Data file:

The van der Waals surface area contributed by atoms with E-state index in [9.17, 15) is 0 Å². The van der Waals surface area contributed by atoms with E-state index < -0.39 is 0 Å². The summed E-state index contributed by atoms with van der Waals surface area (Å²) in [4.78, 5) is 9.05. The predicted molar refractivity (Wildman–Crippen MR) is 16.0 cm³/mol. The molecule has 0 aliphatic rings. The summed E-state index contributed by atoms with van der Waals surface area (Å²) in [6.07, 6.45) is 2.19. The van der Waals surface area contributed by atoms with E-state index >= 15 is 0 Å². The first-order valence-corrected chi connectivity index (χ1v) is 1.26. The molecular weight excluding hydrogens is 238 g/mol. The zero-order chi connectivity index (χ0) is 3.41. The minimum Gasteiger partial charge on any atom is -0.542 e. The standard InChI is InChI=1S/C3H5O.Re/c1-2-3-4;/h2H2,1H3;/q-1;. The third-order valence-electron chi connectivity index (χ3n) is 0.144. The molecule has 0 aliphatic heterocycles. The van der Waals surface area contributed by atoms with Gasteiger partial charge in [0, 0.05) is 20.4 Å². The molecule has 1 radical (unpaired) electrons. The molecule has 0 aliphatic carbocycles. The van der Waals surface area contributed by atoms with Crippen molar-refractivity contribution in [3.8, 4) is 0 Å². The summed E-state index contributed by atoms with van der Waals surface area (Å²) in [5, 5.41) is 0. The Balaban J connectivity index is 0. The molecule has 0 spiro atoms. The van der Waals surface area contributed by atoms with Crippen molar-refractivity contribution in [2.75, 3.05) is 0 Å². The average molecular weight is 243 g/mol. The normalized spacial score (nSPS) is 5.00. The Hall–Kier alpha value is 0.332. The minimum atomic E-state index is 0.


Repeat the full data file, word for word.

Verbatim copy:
The van der Waals surface area contributed by atoms with E-state index in [9.17, 15) is 0 Å². The van der Waals surface area contributed by atoms with E-state index < -0.39 is 0 Å². The summed E-state index contributed by atoms with van der Waals surface area (Å²) in [4.78, 5) is 9.05. The predicted molar refractivity (Wildman–Crippen MR) is 16.0 cm³/mol. The molecule has 0 aliphatic rings. The summed E-state index contributed by atoms with van der Waals surface area (Å²) in [6.07, 6.45) is 2.19. The van der Waals surface area contributed by atoms with E-state index >= 15 is 0 Å². The first-order valence-corrected chi connectivity index (χ1v) is 1.26. The molecular weight excluding hydrogens is 238 g/mol. The zero-order chi connectivity index (χ0) is 3.41. The minimum Gasteiger partial charge on any atom is -0.542 e. The standard InChI is InChI=1S/C3H5O.Re/c1-2-3-4;/h2H2,1H3;/q-1;. The third-order valence-electron chi connectivity index (χ3n) is 0.144. The molecule has 0 aliphatic heterocycles. The van der Waals surface area contributed by atoms with Gasteiger partial charge in [0, 0.05) is 20.4 Å². The molecule has 1 radical (unpaired) electrons. The molecule has 0 aliphatic carbocycles. The van der Waals surface area contributed by atoms with Crippen molar-refractivity contribution in [3.8, 4) is 0 Å². The summed E-state index contributed by atoms with van der Waals surface area (Å²) in [5, 5.41) is 0. The Balaban J connectivity index is 0. The molecule has 0 spiro atoms. The van der Waals surface area contributed by atoms with Crippen molar-refractivity contribution in [2.75, 3.05) is 0 Å². The average molecular weight is 243 g/mol. The normalized spacial score (nSPS) is 5.00. The Hall–Kier alpha value is 0.332. The minimum atomic E-state index is 0.